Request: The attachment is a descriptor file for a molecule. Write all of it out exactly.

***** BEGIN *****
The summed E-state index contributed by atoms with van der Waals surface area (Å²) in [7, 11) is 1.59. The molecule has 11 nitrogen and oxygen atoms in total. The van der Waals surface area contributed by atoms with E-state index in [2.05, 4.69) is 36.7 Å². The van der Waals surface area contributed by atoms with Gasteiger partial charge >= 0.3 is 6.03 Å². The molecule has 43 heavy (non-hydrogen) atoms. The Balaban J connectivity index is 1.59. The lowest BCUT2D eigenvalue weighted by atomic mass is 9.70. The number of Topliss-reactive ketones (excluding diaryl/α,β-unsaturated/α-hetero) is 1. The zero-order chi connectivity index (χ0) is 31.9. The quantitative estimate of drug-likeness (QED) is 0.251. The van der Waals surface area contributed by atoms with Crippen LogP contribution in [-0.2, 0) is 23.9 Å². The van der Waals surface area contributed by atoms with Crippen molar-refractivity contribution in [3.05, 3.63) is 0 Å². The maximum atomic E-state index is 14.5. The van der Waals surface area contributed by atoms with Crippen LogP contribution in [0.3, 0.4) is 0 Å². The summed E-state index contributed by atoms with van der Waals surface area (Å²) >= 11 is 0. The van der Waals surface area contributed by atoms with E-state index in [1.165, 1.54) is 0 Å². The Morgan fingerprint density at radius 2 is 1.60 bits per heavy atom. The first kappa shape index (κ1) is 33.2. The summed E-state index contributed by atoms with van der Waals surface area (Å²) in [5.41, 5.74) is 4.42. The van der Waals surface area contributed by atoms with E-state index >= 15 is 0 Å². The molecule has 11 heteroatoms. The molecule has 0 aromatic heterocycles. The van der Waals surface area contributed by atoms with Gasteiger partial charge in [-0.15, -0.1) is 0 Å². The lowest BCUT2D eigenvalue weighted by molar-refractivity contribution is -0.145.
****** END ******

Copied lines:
The summed E-state index contributed by atoms with van der Waals surface area (Å²) in [7, 11) is 1.59. The molecule has 11 nitrogen and oxygen atoms in total. The van der Waals surface area contributed by atoms with E-state index in [2.05, 4.69) is 36.7 Å². The van der Waals surface area contributed by atoms with Gasteiger partial charge >= 0.3 is 6.03 Å². The molecule has 43 heavy (non-hydrogen) atoms. The Balaban J connectivity index is 1.59. The lowest BCUT2D eigenvalue weighted by atomic mass is 9.70. The number of Topliss-reactive ketones (excluding diaryl/α,β-unsaturated/α-hetero) is 1. The zero-order chi connectivity index (χ0) is 31.9. The quantitative estimate of drug-likeness (QED) is 0.251. The van der Waals surface area contributed by atoms with Crippen LogP contribution in [-0.2, 0) is 23.9 Å². The van der Waals surface area contributed by atoms with Crippen molar-refractivity contribution in [3.05, 3.63) is 0 Å². The maximum atomic E-state index is 14.5. The van der Waals surface area contributed by atoms with Crippen LogP contribution in [0.3, 0.4) is 0 Å². The summed E-state index contributed by atoms with van der Waals surface area (Å²) >= 11 is 0. The van der Waals surface area contributed by atoms with E-state index in [1.165, 1.54) is 0 Å². The Morgan fingerprint density at radius 2 is 1.60 bits per heavy atom. The first kappa shape index (κ1) is 33.2. The summed E-state index contributed by atoms with van der Waals surface area (Å²) in [5.41, 5.74) is 4.42. The van der Waals surface area contributed by atoms with E-state index >= 15 is 0 Å². The molecule has 11 heteroatoms. The molecule has 0 aromatic heterocycles. The van der Waals surface area contributed by atoms with Gasteiger partial charge in [-0.15, -0.1) is 0 Å². The lowest BCUT2D eigenvalue weighted by molar-refractivity contribution is -0.145.